The World’s Largest Frog Is Teetering on the Brink of Extinction

The Goliath Frog, the largest living frog on Earth, is facing extinction after a 50% decline in population size in the last three generations, mainly due to human activity.

The Goliath Frog certainly lives up to its name. Reaching up to 13 inches long (32 cm) from snout to vent, and weighing up to 7.2 lb (3.25 kg), it is by far the world’s largest frog. However, it has a contrastingly tiny habitat range in Africa’s Cameroon and Equatorial Guinea, which makes it particularly vulnerable to human-related habitat destruction. They are skittish creatures that tend to avoid humans as much as possible, but increasingly sophisticated traps and habitat destruction have caused a massive decrease in the number of Goliath frogs, and experts warn that if things don’t change soon, this impressive creature will become extinct.

Photo: Mark-Oliver Rödel of the Berlin Museum for Natural History in Germany

“At the peak hunting season, which falls between November and April, at least 20,000 Goliath frogs are hunted,” Sancho, the executive director of conservation NGO Voice of Nature, told Fair Planet, adding that demand for the amphibian is insane, as it is considered a delicacy in some communities in southwestern Cameroon. One Goliath frog can sell for up to $15, which is quite a pretty sum in countries like Cameroon and Equatorial Guinea.

For years, Cameroon’s Government ignored the decimation of Goliath frogs, but eventually, lobbying by conservation NGOs led to the creation of the Muanenguba Herpeto-ornithological Sanctuary, a safe haven for several endangered species, including this spectacular frog. Poachers looking to fill their pockets often venture into the sanctuary, but conservation activists hope that the Government will soon start sending ‘eco-guards’ to defend the animals.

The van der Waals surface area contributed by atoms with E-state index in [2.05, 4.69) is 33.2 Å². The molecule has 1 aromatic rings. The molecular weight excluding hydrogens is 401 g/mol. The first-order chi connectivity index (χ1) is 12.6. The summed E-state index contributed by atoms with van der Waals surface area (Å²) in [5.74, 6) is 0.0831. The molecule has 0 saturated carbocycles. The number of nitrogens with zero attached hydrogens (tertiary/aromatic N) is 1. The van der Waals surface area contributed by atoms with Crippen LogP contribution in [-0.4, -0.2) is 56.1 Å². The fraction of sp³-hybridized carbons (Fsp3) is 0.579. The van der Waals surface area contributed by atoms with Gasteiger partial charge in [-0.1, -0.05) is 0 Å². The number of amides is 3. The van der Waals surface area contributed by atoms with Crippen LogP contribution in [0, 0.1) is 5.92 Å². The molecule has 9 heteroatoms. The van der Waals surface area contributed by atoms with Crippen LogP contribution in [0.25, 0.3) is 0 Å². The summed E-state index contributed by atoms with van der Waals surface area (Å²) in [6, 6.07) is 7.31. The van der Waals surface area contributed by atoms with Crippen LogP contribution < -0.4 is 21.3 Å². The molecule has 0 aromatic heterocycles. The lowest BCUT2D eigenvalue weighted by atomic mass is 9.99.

Despite its plight at the hands of humans, mainly through hunting and deforestation, the Goliath frog remains one of the most elusive animal species on Earth. A team of scientists hoping to observe the eating habits of Goliath tadpoles in the event of needing to one day breed the species in captivity to ensure its survival reported that frogs would leap into the Mpoula River in western Cameroon at the slightest sound of humans approaching.


Interestingly, while trying to observe Goliath grogs in their habitat, scientists may have discovered why they evolved to grow as large as they do compared to most other frog species. Although they didn’t get to see too many adult specimens, researchers did come across multiple spawning pools, which didn’t look like any other frog breeding sites. Out of three types of structures observed, one of them appeared to have been built by the frogs using their size and large muscles.

In a 2019 study, researchers reported that Goliath frogs dug holes into the gravel riverbanks and encircle them with larger stones and rocks, essentially creating small ponds that provided a barrier against predators like fish and shrimp, but also prevented fluctuating water levels. Interestingly, some of these ponds were built with large, heavy rocks, some weighing up to 4.4 pounds or more than double the Goliath frog’s weight.

“The fact that we’ve only just discovered these behaviors shows how little we know about even some of the most spectacular creatures on our planet,” study co-author Mark-Oliver Rödel told Popular Science.


Scientists estimate that Goliath frogs have been around for 250 million years, but we still know so little about them. And, sadly, if nothing is done to protect their habitat and limit hunting, they could become extinct in just a few years.

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